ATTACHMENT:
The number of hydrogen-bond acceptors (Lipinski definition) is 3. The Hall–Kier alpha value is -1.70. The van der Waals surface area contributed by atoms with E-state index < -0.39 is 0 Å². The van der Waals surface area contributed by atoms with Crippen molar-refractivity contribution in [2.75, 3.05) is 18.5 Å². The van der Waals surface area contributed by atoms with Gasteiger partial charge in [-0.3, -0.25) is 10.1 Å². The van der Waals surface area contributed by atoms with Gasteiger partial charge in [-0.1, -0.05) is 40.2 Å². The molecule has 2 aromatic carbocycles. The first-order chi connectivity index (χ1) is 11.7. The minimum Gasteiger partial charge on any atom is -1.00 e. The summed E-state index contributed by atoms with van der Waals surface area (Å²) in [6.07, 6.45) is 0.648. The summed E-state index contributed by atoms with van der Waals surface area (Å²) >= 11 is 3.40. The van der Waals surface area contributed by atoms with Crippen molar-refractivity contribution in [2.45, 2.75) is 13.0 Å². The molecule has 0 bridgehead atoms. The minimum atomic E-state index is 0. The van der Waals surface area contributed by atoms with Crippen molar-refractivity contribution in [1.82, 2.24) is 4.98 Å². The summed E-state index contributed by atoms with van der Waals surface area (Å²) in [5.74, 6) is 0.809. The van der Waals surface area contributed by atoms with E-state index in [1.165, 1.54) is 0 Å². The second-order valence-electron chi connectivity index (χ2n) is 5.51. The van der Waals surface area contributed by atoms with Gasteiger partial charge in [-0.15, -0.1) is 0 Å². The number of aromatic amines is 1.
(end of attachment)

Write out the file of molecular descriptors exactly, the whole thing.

The number of hydrogen-bond acceptors (Lipinski definition) is 3. The Hall–Kier alpha value is -1.70. The van der Waals surface area contributed by atoms with E-state index < -0.39 is 0 Å². The van der Waals surface area contributed by atoms with Crippen molar-refractivity contribution in [2.75, 3.05) is 18.5 Å². The van der Waals surface area contributed by atoms with Gasteiger partial charge in [-0.3, -0.25) is 10.1 Å². The van der Waals surface area contributed by atoms with Gasteiger partial charge in [-0.1, -0.05) is 40.2 Å². The molecule has 2 aromatic carbocycles. The first-order chi connectivity index (χ1) is 11.7. The minimum Gasteiger partial charge on any atom is -1.00 e. The summed E-state index contributed by atoms with van der Waals surface area (Å²) in [6.07, 6.45) is 0.648. The summed E-state index contributed by atoms with van der Waals surface area (Å²) >= 11 is 3.40. The van der Waals surface area contributed by atoms with Crippen molar-refractivity contribution in [2.45, 2.75) is 13.0 Å². The molecule has 0 bridgehead atoms. The minimum atomic E-state index is 0. The van der Waals surface area contributed by atoms with Crippen molar-refractivity contribution in [1.82, 2.24) is 4.98 Å². The summed E-state index contributed by atoms with van der Waals surface area (Å²) in [5.74, 6) is 0.809. The van der Waals surface area contributed by atoms with E-state index in [1.165, 1.54) is 0 Å². The second-order valence-electron chi connectivity index (χ2n) is 5.51. The van der Waals surface area contributed by atoms with Gasteiger partial charge in [-0.15, -0.1) is 0 Å². The number of aromatic amines is 1.